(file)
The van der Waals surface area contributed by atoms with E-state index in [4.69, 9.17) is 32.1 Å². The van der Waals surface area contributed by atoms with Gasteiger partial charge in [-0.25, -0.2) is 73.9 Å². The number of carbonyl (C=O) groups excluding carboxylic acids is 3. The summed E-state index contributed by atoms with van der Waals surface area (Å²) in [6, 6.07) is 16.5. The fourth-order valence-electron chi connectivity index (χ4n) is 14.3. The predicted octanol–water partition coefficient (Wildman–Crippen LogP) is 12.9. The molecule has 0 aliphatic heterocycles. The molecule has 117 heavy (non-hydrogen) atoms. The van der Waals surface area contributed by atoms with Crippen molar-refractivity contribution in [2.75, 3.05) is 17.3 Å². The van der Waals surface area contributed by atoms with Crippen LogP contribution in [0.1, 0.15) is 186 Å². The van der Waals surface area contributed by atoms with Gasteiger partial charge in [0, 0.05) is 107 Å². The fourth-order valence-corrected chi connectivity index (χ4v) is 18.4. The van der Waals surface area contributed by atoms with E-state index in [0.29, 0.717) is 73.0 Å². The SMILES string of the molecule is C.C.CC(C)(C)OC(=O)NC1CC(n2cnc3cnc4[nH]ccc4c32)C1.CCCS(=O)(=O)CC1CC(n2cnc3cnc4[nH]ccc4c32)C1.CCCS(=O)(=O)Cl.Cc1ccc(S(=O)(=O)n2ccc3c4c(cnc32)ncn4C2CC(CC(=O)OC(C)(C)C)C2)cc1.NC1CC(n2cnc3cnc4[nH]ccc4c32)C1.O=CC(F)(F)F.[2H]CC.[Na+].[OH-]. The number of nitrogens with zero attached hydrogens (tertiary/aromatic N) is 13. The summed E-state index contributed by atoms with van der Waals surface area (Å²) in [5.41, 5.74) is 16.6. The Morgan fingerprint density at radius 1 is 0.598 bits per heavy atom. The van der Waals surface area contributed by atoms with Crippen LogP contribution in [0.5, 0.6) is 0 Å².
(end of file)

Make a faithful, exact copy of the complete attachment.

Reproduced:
The van der Waals surface area contributed by atoms with E-state index in [4.69, 9.17) is 32.1 Å². The van der Waals surface area contributed by atoms with Gasteiger partial charge in [-0.25, -0.2) is 73.9 Å². The number of carbonyl (C=O) groups excluding carboxylic acids is 3. The summed E-state index contributed by atoms with van der Waals surface area (Å²) in [6, 6.07) is 16.5. The fourth-order valence-electron chi connectivity index (χ4n) is 14.3. The predicted octanol–water partition coefficient (Wildman–Crippen LogP) is 12.9. The molecule has 0 aliphatic heterocycles. The molecule has 117 heavy (non-hydrogen) atoms. The van der Waals surface area contributed by atoms with Crippen molar-refractivity contribution in [2.75, 3.05) is 17.3 Å². The van der Waals surface area contributed by atoms with Crippen LogP contribution in [0.1, 0.15) is 186 Å². The van der Waals surface area contributed by atoms with Gasteiger partial charge in [0, 0.05) is 107 Å². The fourth-order valence-corrected chi connectivity index (χ4v) is 18.4. The van der Waals surface area contributed by atoms with E-state index in [0.29, 0.717) is 73.0 Å². The SMILES string of the molecule is C.C.CC(C)(C)OC(=O)NC1CC(n2cnc3cnc4[nH]ccc4c32)C1.CCCS(=O)(=O)CC1CC(n2cnc3cnc4[nH]ccc4c32)C1.CCCS(=O)(=O)Cl.Cc1ccc(S(=O)(=O)n2ccc3c4c(cnc32)ncn4C2CC(CC(=O)OC(C)(C)C)C2)cc1.NC1CC(n2cnc3cnc4[nH]ccc4c32)C1.O=CC(F)(F)F.[2H]CC.[Na+].[OH-]. The number of nitrogens with zero attached hydrogens (tertiary/aromatic N) is 13. The summed E-state index contributed by atoms with van der Waals surface area (Å²) in [5.41, 5.74) is 16.6. The Morgan fingerprint density at radius 1 is 0.598 bits per heavy atom. The van der Waals surface area contributed by atoms with Crippen LogP contribution in [0.5, 0.6) is 0 Å².